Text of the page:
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Ransomware, a type of software that computer hackers use to hold individuals' data hostage by blocking access to files unless they agree to pay a ransom, is on the rise. And because anyone with an internet connection is vulnerable, the problem highlights a growing threat that consumers face on both their personal computers and mobile devices.
Inna Simone is retired, a mother and grandmother from Russia who now lives outside of Boston. Last November, her home computer started acting strangely.
My computer was working terribly. It was not working, I mean, it was so slow.
A few days later, while searching through her computer files, Inna saw dozens of these messages — they were all the same. They read: "Your files are encrypted. To get the key to decrypt them, you have to pay $500 dollars." Her exact deadline — December 2nd at 12:48 pm – was just a few days away.
All her files were locked — tax returns, financial papers, letters — even the precious photos of her granddaughter zoe. Inna couldn't open any of them.
It says, "If you won't pay, within one week or whatever, your fine will double. If you won't pay by then, all your files will be deleted and you will lose them forever and never will get back.
Inna Simone — like hundreds of thousands of others — had been victimized by what's known as a "ransomware" attack. Hackers — who law enforcement believe come mainly from eastern Europe or Russia — manage to put malicious software onto a victim's computer, often via an email attachment or a compromised website. That software then allows the hackers to lock up your files — or your entire computer — until you pay them a ransom to give it back. Ransom demands have ranged from a few hundred dollars to several hundred thousand.
Justin Cappos is a computer security expert at New York University.
It will actually lock you out of the files, the data, on your computer. So you'd be able to use the computer but those files have been encrypted by the attacker with a key that only they possess. It's frustrating because you know the data is there. You know the files are there. You know your photos and everything is there and could be accessible to you. But you have no way of being able to get at it because of this encryption that the attackers are using.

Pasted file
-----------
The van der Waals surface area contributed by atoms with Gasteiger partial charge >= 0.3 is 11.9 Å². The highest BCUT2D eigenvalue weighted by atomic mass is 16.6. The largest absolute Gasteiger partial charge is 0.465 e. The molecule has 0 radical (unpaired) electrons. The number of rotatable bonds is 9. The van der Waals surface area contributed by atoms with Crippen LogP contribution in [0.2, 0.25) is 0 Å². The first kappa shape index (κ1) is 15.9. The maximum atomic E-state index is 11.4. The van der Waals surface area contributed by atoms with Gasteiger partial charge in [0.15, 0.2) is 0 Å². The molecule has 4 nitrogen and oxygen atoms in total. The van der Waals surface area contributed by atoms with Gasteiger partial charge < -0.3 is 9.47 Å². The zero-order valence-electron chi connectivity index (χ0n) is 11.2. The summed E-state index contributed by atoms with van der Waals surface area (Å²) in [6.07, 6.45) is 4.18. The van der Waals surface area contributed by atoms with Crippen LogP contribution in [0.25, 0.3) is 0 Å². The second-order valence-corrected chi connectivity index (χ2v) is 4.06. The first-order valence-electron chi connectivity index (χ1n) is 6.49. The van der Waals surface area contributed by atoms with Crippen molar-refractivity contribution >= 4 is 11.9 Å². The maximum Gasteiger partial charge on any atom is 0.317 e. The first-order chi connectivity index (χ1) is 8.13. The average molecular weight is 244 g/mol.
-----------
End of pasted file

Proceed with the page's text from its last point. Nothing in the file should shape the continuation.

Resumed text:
Inna was panicked. Computer technicians were no help. She didn't want to call the police… her husband at first said don't pay the ransom, but she wanted those files back.
In their 'ransom note', the hackers wanted to be paid in bitcoin — the largely untraceable digital currency — and have it put into their anonymous account. Inna had never heard of bitcoin, but the hackers, in one of their many touches of what you might call 'customer service,' provided all sorts of helpful facts and links and how-to guides about bitcoin.
Alina Simone is Inna's daughter.
If you see the ransom note you can see, oh, they try to reassure you about bitcoin. We have got screen shots or here is a link to some kind of a guide that talks you through the whole process, and here's a list of providers with a little kind of yelp-like reviews next to each one that kind of explain their strength and weaknesses. It's incredibly sophisticated.
After days of debate, Inna decided to pay. She sent a money order to a bitcoin seller, but it was Thanksgiving, and a huge snowstorm hit Boston, which meant the check only arrived the afternoon before her deadline. And, in that delay, bitcoin's exchange rate had changed, and now her check didn't cover the full $500 ransom – it was about $13 short. Her last resort was this bitcoin ATM machine in Brooklyn, NY — conveniently not far from her daughter Alina's apartment.
It's very kind of spooky looking ATM. It has no buttons. It just had a slot that you feed your money into.
Tuesday afternoon, the full ransom was sent to the hackers account. But it was two hours late. Inna added one short message with her payment.
I wrote: "I wish you all will drop dead."